A digital signature can guarantee integrity and authenticity of the signed document. But what if the signer later denies digitally signing a document by claiming that he no longer uses the private key used for signing or saying somebody had misused his private key? We need a reliable and trusted mechanism such that once a signer digitally signs, he or she cannot later deny it, that is the ability for non-repudiation. Here comes the concept of certificates that can certify the public key of an individual. But who can issue this certificate? A certifying authority (CA) uses the certificate to individuals after verification. But how can a CA be trusted? That is why we need an authority that can be trusted by everybody.
Now, you would have understood that digital signatures and digital signature certificates can provide you with anticipatory and non-repudiation. Sometimes, you may also need confidentiality or secrecy of communications – this too can be achieved by the public key infrastructure. This way, the secrecy of the communication is achieved and only the intended recipient can decrypt it. There will be several instances where you need all the elements of trust to be in place namely: confidentiality, authenticity, integrity, and non-repudiation in a transaction.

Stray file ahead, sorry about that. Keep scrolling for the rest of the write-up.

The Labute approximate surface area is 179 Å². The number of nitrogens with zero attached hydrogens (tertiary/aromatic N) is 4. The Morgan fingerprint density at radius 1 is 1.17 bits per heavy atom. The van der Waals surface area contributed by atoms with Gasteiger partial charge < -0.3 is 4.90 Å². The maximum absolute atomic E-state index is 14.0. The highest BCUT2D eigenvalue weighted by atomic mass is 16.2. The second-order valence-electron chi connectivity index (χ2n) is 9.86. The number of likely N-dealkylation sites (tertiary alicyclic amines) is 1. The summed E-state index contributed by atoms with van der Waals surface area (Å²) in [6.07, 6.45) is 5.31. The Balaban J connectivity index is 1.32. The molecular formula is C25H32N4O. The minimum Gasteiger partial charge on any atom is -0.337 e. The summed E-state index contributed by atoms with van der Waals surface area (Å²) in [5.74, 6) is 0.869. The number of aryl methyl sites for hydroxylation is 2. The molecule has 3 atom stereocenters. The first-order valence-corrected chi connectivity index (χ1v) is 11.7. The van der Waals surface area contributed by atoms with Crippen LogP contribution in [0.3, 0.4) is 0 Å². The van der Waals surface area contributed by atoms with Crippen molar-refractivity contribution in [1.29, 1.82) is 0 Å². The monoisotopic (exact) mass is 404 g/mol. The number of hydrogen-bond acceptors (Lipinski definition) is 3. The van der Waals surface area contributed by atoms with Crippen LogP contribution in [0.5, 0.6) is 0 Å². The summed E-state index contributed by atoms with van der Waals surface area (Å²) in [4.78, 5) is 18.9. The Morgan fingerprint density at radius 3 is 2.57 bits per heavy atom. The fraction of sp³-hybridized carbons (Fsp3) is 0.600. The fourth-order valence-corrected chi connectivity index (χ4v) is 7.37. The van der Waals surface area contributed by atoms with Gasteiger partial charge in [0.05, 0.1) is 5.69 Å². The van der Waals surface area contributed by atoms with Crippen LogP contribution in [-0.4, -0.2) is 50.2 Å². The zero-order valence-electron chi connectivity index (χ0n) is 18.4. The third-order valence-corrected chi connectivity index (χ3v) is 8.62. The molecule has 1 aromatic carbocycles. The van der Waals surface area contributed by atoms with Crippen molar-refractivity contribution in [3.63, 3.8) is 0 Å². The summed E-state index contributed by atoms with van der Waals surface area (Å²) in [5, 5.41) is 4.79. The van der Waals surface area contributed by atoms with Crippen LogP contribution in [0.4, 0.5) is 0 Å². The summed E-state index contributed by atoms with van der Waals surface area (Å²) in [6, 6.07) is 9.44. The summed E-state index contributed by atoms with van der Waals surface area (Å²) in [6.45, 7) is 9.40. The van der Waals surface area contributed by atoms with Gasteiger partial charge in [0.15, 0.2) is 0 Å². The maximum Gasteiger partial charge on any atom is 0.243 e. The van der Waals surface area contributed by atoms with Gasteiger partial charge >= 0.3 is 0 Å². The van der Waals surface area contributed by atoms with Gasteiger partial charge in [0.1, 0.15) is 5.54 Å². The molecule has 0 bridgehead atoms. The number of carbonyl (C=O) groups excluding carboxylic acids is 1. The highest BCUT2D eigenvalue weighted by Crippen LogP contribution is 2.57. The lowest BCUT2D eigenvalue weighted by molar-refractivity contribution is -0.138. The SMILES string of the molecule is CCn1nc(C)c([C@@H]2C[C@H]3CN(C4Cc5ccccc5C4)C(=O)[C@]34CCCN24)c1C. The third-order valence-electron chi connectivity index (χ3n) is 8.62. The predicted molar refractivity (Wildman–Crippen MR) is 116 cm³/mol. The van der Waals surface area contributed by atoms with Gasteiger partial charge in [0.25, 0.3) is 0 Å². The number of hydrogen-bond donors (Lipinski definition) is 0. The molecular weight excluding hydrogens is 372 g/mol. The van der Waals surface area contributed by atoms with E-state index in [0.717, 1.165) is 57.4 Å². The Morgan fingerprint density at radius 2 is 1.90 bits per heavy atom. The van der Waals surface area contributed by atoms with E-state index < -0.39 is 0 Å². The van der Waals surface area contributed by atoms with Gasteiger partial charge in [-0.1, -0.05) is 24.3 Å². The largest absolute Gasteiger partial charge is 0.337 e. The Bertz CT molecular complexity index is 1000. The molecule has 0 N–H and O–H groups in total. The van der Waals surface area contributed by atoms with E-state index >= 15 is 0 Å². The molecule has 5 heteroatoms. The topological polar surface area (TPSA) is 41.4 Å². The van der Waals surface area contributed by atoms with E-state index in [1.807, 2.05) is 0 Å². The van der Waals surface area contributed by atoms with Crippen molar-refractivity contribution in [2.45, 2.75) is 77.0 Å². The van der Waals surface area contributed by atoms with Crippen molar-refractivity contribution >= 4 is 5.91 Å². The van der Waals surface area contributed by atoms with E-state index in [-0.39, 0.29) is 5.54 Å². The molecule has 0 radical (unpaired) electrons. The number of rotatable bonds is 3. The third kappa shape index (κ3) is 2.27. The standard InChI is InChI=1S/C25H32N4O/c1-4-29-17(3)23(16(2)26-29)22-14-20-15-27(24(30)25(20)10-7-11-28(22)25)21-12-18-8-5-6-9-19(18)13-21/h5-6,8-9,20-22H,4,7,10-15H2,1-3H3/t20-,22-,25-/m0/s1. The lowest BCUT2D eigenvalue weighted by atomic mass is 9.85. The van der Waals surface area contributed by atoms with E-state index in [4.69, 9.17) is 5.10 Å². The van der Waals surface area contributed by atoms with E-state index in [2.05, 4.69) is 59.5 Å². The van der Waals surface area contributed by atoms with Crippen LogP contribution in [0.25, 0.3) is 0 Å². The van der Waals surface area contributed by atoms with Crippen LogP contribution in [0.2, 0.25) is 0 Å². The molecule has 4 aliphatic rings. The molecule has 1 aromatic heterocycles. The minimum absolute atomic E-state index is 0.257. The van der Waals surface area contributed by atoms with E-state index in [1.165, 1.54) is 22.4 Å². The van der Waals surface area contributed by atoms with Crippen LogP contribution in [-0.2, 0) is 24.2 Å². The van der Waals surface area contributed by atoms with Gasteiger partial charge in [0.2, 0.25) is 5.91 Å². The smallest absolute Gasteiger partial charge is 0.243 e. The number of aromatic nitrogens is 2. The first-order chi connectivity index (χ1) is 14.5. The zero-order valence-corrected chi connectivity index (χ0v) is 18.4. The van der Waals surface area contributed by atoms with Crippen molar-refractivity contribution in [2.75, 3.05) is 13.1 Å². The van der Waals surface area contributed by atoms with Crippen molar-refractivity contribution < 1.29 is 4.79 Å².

An example could be an E-procurement application, wherein the secrecy of bid is required along with the authenticity and integrity of the bid. This is achieved through a process called signcryption. Signcryption is similar to the following analogy; consider a situation where you want to rent a house but you could not physically meet the house owner. How will you unlock it? Also, how will you verify that the house belongs to the person who you assume is the owner? The owner locks the room with their private key; this ensures that only their public key can unlock it. This proves their ownership of the house. Then the owner covers the lock with another lock and uses your public key to lock the second lock. This ensures that only you can unlock it. Now, for you to gain access to the house, you need to unlock the outer lock using your private key and gain access to the inner lock, then using the public key of the person, you can unlock the inner lock. This verifies that no one has tampered with the inner lock. In practice, a bidder prepares the bid and digitally signs them. Next, he encrypts the digitally signed bid using the public key of the tenderer and submits it. This combined process of digital signing and encryption ensures all the elements of trust namely: secrecy or confidentiality, authenticity, integrity, and non-repudiation. To summarize, for digital signing, one uses his or her own private key, and for verification, the verifier uses the signers public key. For encryption, one uses the receivers public key, and the receiver will then use his or her private key for decryption.